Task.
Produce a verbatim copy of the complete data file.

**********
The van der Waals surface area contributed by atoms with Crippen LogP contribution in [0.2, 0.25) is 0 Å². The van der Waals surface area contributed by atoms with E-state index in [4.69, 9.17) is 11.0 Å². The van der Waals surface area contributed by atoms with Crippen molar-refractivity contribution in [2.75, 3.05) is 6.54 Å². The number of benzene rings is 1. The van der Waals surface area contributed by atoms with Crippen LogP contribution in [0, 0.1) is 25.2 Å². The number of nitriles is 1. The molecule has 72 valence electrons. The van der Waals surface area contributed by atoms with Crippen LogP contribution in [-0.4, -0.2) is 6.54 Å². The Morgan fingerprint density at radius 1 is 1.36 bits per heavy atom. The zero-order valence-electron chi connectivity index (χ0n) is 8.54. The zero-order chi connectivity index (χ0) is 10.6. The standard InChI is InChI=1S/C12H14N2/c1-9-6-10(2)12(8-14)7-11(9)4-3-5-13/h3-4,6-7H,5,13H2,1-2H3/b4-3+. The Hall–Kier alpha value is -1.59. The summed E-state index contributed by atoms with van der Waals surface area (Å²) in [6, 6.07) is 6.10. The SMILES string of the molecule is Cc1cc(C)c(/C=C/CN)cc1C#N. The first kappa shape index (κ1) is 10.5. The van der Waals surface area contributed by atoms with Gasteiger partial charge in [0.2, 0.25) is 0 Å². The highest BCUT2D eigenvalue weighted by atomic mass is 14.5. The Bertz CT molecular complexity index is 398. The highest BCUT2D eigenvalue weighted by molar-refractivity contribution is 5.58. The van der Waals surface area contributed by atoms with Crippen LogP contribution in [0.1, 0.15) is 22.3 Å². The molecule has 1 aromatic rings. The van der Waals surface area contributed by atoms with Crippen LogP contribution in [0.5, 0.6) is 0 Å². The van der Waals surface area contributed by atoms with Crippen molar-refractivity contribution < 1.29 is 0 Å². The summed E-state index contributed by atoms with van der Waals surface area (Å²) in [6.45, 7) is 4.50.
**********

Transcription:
The van der Waals surface area contributed by atoms with Crippen LogP contribution in [0.2, 0.25) is 0 Å². The van der Waals surface area contributed by atoms with E-state index in [4.69, 9.17) is 11.0 Å². The van der Waals surface area contributed by atoms with Crippen molar-refractivity contribution in [2.75, 3.05) is 6.54 Å². The number of benzene rings is 1. The van der Waals surface area contributed by atoms with Crippen LogP contribution in [0, 0.1) is 25.2 Å². The number of nitriles is 1. The molecule has 72 valence electrons. The van der Waals surface area contributed by atoms with Crippen LogP contribution in [-0.4, -0.2) is 6.54 Å². The Morgan fingerprint density at radius 1 is 1.36 bits per heavy atom. The zero-order valence-electron chi connectivity index (χ0n) is 8.54. The zero-order chi connectivity index (χ0) is 10.6. The standard InChI is InChI=1S/C12H14N2/c1-9-6-10(2)12(8-14)7-11(9)4-3-5-13/h3-4,6-7H,5,13H2,1-2H3/b4-3+. The Hall–Kier alpha value is -1.59. The summed E-state index contributed by atoms with van der Waals surface area (Å²) in [6, 6.07) is 6.10. The SMILES string of the molecule is Cc1cc(C)c(/C=C/CN)cc1C#N. The first kappa shape index (κ1) is 10.5. The van der Waals surface area contributed by atoms with Gasteiger partial charge in [0.2, 0.25) is 0 Å². The highest BCUT2D eigenvalue weighted by atomic mass is 14.5. The Bertz CT molecular complexity index is 398. The highest BCUT2D eigenvalue weighted by molar-refractivity contribution is 5.58. The van der Waals surface area contributed by atoms with Crippen LogP contribution in [0.1, 0.15) is 22.3 Å². The molecule has 1 aromatic rings. The van der Waals surface area contributed by atoms with Crippen LogP contribution in [0.5, 0.6) is 0 Å². The van der Waals surface area contributed by atoms with Crippen molar-refractivity contribution < 1.29 is 0 Å². The summed E-state index contributed by atoms with van der Waals surface area (Å²) in [6.45, 7) is 4.50.